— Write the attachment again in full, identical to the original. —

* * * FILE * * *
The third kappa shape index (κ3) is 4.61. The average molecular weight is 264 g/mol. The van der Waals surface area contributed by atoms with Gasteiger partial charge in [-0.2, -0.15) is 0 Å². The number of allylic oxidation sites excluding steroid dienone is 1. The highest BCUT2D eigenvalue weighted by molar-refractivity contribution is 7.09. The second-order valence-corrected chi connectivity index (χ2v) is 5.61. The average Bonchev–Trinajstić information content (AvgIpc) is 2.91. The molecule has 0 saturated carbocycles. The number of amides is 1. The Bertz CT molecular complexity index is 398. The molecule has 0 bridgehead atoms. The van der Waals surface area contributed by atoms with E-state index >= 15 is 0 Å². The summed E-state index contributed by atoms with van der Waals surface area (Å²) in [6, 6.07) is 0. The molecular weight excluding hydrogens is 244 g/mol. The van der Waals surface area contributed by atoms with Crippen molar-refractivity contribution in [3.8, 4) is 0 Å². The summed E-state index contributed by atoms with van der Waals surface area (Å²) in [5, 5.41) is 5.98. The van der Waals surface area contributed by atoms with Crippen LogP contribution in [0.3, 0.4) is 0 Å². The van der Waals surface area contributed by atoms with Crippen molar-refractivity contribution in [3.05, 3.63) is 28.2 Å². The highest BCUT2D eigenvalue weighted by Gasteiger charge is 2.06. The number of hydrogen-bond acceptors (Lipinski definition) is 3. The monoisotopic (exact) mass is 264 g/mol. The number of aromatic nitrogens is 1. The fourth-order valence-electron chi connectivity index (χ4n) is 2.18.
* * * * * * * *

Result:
The third kappa shape index (κ3) is 4.61. The average molecular weight is 264 g/mol. The van der Waals surface area contributed by atoms with Gasteiger partial charge in [-0.2, -0.15) is 0 Å². The number of allylic oxidation sites excluding steroid dienone is 1. The highest BCUT2D eigenvalue weighted by molar-refractivity contribution is 7.09. The second-order valence-corrected chi connectivity index (χ2v) is 5.61. The average Bonchev–Trinajstić information content (AvgIpc) is 2.91. The molecule has 0 saturated carbocycles. The number of amides is 1. The Bertz CT molecular complexity index is 398. The molecule has 0 bridgehead atoms. The van der Waals surface area contributed by atoms with E-state index >= 15 is 0 Å². The summed E-state index contributed by atoms with van der Waals surface area (Å²) in [6, 6.07) is 0. The molecular weight excluding hydrogens is 244 g/mol. The van der Waals surface area contributed by atoms with Crippen molar-refractivity contribution in [3.8, 4) is 0 Å². The summed E-state index contributed by atoms with van der Waals surface area (Å²) in [5, 5.41) is 5.98. The van der Waals surface area contributed by atoms with Crippen LogP contribution in [0.3, 0.4) is 0 Å². The van der Waals surface area contributed by atoms with Crippen molar-refractivity contribution in [3.05, 3.63) is 28.2 Å². The highest BCUT2D eigenvalue weighted by Gasteiger charge is 2.06. The number of hydrogen-bond acceptors (Lipinski definition) is 3. The monoisotopic (exact) mass is 264 g/mol. The number of aromatic nitrogens is 1. The fourth-order valence-electron chi connectivity index (χ4n) is 2.18.